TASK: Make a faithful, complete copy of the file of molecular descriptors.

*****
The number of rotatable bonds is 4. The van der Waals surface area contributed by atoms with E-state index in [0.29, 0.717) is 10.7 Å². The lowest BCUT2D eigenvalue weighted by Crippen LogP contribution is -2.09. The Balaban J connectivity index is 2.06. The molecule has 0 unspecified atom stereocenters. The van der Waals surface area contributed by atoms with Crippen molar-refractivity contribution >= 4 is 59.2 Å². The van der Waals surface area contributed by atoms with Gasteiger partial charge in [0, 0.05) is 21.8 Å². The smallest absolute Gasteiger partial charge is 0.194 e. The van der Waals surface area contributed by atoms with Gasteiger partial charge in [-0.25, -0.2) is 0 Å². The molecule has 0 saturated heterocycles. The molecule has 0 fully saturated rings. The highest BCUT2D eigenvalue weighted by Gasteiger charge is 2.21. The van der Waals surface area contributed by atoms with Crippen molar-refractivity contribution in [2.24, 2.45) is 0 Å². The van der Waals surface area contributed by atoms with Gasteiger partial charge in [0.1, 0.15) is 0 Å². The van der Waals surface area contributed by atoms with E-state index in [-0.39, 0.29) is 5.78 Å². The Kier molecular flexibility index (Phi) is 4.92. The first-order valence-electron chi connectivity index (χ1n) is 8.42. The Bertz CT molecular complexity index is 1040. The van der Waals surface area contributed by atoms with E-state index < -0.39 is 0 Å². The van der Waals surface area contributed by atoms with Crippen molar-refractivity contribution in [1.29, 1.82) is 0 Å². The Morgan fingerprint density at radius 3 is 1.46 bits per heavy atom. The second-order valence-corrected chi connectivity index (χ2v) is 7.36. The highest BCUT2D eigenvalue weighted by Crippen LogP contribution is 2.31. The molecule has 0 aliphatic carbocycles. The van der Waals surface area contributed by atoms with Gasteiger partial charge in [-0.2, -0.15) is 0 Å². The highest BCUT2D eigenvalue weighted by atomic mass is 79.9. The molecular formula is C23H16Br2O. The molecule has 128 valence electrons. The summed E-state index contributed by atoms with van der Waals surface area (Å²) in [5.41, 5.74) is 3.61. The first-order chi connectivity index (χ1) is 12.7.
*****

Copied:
The number of rotatable bonds is 4. The van der Waals surface area contributed by atoms with E-state index in [0.29, 0.717) is 10.7 Å². The lowest BCUT2D eigenvalue weighted by Crippen LogP contribution is -2.09. The Balaban J connectivity index is 2.06. The molecule has 0 unspecified atom stereocenters. The van der Waals surface area contributed by atoms with Crippen molar-refractivity contribution >= 4 is 59.2 Å². The van der Waals surface area contributed by atoms with Gasteiger partial charge in [0, 0.05) is 21.8 Å². The smallest absolute Gasteiger partial charge is 0.194 e. The van der Waals surface area contributed by atoms with Gasteiger partial charge in [-0.25, -0.2) is 0 Å². The molecule has 0 saturated heterocycles. The molecule has 0 fully saturated rings. The highest BCUT2D eigenvalue weighted by Gasteiger charge is 2.21. The van der Waals surface area contributed by atoms with Crippen molar-refractivity contribution in [2.24, 2.45) is 0 Å². The van der Waals surface area contributed by atoms with Gasteiger partial charge in [0.1, 0.15) is 0 Å². The van der Waals surface area contributed by atoms with E-state index in [-0.39, 0.29) is 5.78 Å². The Kier molecular flexibility index (Phi) is 4.92. The first-order valence-electron chi connectivity index (χ1n) is 8.42. The Bertz CT molecular complexity index is 1040. The van der Waals surface area contributed by atoms with E-state index < -0.39 is 0 Å². The van der Waals surface area contributed by atoms with Crippen molar-refractivity contribution in [1.29, 1.82) is 0 Å². The Morgan fingerprint density at radius 3 is 1.46 bits per heavy atom. The second-order valence-corrected chi connectivity index (χ2v) is 7.36. The highest BCUT2D eigenvalue weighted by Crippen LogP contribution is 2.31. The molecule has 0 aliphatic carbocycles. The van der Waals surface area contributed by atoms with Gasteiger partial charge in [-0.2, -0.15) is 0 Å². The highest BCUT2D eigenvalue weighted by atomic mass is 79.9. The molecular formula is C23H16Br2O. The molecule has 128 valence electrons. The summed E-state index contributed by atoms with van der Waals surface area (Å²) in [5.41, 5.74) is 3.61. The first-order chi connectivity index (χ1) is 12.7.